Augmented Intelligence vs. Artificial Intelligence in Healthcare

Guest post by Raghu Santanam from Arizona State University

“…the main intellectual advances will be made by men and computers working together in intimate association.” — J.C.R Licklider, 1960

In the context of the central theme of the annual Workshop on Information Technology and Systems (WITS 2017) (I have the privilege of being the program co-chair this year…), I want to share my thoughts on how academics and industry are reassessing the future role of “intelligence.” Given the increasing interest in Digital Health, Smart Health and Connected Care, this issue is especially relevant in the context of healthcare.

While artificial intelligence, machine learning, and other autonomic technologies are usually in the spotlight, humans and computers solve many significant problems cooperatively. Thus, the design of analytics in healthcare has to focus as much on intelligence augmentation (IA) as it would on artificial intelligence (AI). IA requires a focus on interaction design that optimizes the abilities of human analysts to direct the computational process. As such, designers of information systems have to increase their focus on interactions, control, and interface points such that the resulting system is efficient, effective, and addresses the issues of appropriate human control. Applications of augmented intelligence are beginning to emerge in health care domain, but it is already prominent in other domains such as cybersecurity, counter-terrorism, and space exploration.

In the 1960s, Engelbart and Licklider (both managed research programs at Defence Advanced Research Projects Agency, or DARPA) pioneered the arguments for human-computer symbiosis. A fundamental assumption behind the need for human-computer symbiosis is that computers and human brains have different problem-solving capabilities. As such, IA research pursues design ideas that are intended to optimize the combined computational potential of humans and machines. One branch of IA very familiar to computer scientists and information systems researchers is human computer interaction (HCI). One of the pioneers of the HCI approach, Terry Winograd, has championed the view that human intelligence is less algorithmic and symbolic than what AI researchers have come to believe (Winograd terms this the “rationalistic” view). The HCI approach has therefore focused on a design approach that emphasizes interpretation, behaviors, and experimentation.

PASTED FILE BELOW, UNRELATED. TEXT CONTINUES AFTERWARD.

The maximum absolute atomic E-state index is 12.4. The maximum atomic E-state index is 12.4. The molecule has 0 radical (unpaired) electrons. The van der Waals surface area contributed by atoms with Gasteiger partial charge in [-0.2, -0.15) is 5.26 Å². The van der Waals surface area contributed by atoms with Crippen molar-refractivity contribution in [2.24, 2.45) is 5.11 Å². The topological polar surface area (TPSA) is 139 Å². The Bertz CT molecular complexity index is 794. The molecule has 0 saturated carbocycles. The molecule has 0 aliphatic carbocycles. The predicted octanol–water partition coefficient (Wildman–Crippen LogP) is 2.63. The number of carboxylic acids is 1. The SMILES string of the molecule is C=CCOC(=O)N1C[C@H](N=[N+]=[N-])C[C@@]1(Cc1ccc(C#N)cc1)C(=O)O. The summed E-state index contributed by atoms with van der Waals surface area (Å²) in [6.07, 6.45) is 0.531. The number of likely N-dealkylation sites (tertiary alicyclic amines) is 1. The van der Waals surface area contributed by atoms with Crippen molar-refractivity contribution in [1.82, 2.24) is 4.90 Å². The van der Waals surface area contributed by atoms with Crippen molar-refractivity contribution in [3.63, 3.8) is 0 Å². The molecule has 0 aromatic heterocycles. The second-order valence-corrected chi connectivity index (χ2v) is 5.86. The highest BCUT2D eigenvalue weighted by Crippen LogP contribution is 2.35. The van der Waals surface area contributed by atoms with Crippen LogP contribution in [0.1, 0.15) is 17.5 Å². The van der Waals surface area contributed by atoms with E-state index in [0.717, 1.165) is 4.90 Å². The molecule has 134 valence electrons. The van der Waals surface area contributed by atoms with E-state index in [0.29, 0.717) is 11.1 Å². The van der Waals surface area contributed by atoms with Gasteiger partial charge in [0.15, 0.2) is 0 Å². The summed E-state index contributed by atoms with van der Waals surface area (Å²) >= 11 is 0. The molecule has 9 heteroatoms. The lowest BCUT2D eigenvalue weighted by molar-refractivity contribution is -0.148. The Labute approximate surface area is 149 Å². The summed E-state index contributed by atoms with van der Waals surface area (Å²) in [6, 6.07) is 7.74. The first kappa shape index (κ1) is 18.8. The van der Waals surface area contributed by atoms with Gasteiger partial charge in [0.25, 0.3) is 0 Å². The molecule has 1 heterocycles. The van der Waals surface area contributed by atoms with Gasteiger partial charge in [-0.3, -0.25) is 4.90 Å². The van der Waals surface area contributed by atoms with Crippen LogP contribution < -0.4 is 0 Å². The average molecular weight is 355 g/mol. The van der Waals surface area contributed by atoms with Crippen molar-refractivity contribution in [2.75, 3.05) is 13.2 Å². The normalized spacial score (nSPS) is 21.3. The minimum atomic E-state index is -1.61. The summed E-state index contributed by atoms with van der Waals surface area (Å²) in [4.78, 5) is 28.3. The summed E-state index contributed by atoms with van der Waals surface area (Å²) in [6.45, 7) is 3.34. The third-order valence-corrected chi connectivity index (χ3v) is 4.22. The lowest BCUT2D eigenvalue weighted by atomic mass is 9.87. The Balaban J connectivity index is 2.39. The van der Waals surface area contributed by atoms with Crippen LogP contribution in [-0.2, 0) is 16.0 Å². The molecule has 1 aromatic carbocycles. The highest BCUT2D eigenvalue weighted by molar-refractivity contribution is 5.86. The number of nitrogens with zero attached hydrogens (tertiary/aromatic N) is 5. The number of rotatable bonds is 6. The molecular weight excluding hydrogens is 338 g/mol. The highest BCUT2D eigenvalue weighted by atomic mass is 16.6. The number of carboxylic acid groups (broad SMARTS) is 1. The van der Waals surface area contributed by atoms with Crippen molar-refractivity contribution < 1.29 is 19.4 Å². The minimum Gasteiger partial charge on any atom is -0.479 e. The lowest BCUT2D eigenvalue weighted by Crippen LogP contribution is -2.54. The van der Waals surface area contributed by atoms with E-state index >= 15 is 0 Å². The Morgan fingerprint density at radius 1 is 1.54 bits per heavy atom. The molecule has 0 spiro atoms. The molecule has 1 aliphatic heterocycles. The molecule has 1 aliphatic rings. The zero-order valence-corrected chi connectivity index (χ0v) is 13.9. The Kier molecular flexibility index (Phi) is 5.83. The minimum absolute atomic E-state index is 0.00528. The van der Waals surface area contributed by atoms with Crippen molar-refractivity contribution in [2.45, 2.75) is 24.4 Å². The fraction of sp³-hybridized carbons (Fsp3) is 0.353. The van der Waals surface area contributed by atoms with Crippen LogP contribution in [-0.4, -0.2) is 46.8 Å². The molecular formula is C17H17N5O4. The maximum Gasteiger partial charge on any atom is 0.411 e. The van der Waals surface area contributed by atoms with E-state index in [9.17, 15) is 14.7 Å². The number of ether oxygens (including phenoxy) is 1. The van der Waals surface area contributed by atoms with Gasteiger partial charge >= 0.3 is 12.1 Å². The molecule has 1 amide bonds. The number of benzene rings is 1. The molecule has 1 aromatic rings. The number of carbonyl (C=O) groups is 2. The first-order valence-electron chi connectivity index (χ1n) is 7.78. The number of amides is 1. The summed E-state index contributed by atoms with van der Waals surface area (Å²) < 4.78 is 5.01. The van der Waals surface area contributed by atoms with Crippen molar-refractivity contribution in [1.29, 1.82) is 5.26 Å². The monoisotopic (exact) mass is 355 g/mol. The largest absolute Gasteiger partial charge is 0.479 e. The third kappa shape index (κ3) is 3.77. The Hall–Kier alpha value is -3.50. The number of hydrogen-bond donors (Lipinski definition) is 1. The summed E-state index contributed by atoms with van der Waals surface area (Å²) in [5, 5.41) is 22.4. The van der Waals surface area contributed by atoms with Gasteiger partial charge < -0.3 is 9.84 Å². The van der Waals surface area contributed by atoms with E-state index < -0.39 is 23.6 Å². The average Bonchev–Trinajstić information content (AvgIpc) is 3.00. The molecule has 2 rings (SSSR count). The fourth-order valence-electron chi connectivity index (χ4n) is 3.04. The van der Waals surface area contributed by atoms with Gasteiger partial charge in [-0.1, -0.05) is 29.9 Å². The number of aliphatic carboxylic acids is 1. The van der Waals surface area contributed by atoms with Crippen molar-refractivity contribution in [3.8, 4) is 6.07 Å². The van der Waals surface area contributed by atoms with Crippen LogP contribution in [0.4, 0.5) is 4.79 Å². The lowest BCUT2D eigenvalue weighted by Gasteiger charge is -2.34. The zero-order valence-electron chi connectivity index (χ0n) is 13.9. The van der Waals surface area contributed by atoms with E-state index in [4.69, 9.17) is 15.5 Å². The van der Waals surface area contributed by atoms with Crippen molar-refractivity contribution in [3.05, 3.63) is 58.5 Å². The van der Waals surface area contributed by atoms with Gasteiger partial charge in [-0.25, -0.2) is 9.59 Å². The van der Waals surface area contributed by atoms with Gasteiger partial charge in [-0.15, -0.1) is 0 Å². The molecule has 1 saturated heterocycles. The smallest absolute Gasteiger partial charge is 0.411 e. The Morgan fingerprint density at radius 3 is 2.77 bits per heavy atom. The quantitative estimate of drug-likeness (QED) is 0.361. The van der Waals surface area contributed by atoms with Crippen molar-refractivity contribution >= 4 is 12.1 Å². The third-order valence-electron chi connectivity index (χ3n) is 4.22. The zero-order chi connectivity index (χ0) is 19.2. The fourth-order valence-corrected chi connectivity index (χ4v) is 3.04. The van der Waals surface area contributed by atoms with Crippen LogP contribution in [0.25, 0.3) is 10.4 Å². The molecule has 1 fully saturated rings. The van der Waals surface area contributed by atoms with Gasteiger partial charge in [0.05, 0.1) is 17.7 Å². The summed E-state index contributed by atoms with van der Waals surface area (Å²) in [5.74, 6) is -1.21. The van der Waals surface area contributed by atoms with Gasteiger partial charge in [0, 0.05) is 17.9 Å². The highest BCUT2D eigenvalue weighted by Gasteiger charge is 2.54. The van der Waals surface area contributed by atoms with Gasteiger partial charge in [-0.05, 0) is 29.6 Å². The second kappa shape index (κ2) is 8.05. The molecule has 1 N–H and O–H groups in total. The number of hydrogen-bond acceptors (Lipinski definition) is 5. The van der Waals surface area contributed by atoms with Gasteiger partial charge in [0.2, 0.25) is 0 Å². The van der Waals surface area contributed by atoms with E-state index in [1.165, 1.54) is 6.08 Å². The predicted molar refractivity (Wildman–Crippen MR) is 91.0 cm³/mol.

However, HCI is not the only perspective to human-computer symbiosis. Large-scale computational problems often cannot be solved by either computer or humans alone. This issue is known as “human computation problems” (von Ahn 2008). For instance, crowd-sourcing strategies for many messy, large-scale image or character recognition problems fall into this domain. Human computation problems rely on harnessing human processing power (i.e., common sense) to solve problems that computers are not yet good at explaining. More interestingly, many early human computation problem-solving approaches have utilized gamification strategies that align with the HCI tradition of “design approach.”

Digital health initiatives using AI and IA have the potential to enable healthcare service providers to collaboratively and proactively manage population health, monitor disease status, provide at home acute care treatment, and maintain continuous communications with patients and caregivers. Collectively, IA and AI offer amazing opportunities for patients and clinicians to work together to achieve improved health outcomes through coordination of care, health literacy, sharing of pertinent data and records, and continuous tracking of patient health indicators.

In my own research, I have found that a four-pillar perspective to Augmented Intelligence is a useful framework for research and practice. The four pillars address how we inform, interact, monitor and educate clinicians and patients. The salient technologies behind these four pillars that provide the bulk of data for AI/IA applications are as follows. Each of the pillars afford ample opportunities for data analytics and visualization to augmented human intelligence.

  1. Informing: This pillar encompasses the set of technologies used to collect and share patient information – Electronic Medical Records (EMRs), Patient Portals, Patient Registries, Health Information Exchanges, data warehouse and data analytics platforms.
  2. Interacting: This pillar encompasses the set of services and technologies used to enable electronic/virtual interactions among patients and clinicians – e-Visits, Secure Messaging, Text and mobile messaging, Telehealth, virtual and augmented reality.
  3. Monitoring: This pillar encompasses the set of technologies used to monitor patients on a continuous basis – remote monitoring technologies, embedded devices, iOT & sensors, and mHealth applications.
  4. Educating: This pillar examines how to improve patients’ health literacy and lifestyle through interactive decision-aids, digital health interventions, patient education platforms and social media.